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Thanks for the suggestions, John. I have taken them. Rilke has a whole series of Venetian poems, and I have tried to translate most of them. I am intrigued by his attitudes to the city, and I have been there myself, so I can picture what he is describing.

Susan
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  #4  
Unread 01-08-2019, 01:58 PM
John Isbell John Isbell is offline
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Hi Susan, glad to have been of help. Those were my only nits btw.

Cheers,
John
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  #5  
Unread 01-08-2019, 03:18 PM
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Julie Steiner Julie Steiner is offline
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Hey, Susan!

I can't help contrasting the closed-ness of this sonnet with the startling openness of the Roman road sonnet. I know that Rilke didn't really intend the two poems to be in conversation that way, but I don't care.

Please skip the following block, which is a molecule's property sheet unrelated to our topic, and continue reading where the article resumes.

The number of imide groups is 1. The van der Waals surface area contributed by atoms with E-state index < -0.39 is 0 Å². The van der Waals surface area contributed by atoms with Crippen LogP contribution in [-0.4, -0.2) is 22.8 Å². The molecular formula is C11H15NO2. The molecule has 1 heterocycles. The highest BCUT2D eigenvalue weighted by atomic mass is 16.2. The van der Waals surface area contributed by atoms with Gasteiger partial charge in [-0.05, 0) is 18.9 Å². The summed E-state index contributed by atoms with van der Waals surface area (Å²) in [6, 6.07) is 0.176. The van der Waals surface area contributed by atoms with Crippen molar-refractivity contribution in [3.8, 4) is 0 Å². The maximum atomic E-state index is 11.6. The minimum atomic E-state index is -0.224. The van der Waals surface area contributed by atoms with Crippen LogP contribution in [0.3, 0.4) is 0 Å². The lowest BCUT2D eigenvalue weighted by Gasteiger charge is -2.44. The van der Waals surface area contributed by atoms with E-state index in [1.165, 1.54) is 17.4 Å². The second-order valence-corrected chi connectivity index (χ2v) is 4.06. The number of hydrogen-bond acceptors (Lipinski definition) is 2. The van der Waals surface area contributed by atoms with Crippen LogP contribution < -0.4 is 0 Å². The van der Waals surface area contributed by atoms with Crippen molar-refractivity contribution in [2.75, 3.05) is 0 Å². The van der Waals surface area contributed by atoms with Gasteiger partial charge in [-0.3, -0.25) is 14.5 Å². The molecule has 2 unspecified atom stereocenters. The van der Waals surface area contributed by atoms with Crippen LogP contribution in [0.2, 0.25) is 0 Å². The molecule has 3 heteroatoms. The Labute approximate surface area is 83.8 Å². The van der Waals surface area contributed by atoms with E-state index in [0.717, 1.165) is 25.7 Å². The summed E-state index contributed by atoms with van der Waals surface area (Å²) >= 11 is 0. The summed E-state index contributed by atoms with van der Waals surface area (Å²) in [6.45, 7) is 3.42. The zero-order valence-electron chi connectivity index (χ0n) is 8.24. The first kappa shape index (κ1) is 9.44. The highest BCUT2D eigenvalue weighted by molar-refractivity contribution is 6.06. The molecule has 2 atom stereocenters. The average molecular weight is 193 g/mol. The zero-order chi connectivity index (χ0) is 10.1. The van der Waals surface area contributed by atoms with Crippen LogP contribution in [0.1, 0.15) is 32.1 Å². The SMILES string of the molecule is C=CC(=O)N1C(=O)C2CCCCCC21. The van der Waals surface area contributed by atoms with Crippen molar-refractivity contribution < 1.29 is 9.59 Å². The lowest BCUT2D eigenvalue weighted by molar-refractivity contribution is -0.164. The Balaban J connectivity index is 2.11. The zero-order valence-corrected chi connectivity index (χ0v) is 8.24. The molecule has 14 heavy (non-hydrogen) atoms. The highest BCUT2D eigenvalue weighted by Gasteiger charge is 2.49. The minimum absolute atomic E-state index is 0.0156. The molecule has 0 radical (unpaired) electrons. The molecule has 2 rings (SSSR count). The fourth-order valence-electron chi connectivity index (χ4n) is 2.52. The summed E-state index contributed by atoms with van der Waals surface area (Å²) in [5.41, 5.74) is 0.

Is "enameled gold" the best translation for "den goldnen Smalten"? Is Rilke ignoring the colors of the mosaics and just focusing on the golden backgrounds?

The "catwalk in a mine" simile is fantastic. I was there on a rainy day, and the interior of the church was astonishingly gloomy, in spite of the gold-covered surfaces. The "catwalk in a mine" image really evokes how close and closed-in those dark, curved, only occasionally-glittering ceilings felt from the upper level, and how alarmingly far down the floor looked, before I went outdoors to see the (reproductions of the) famous horses.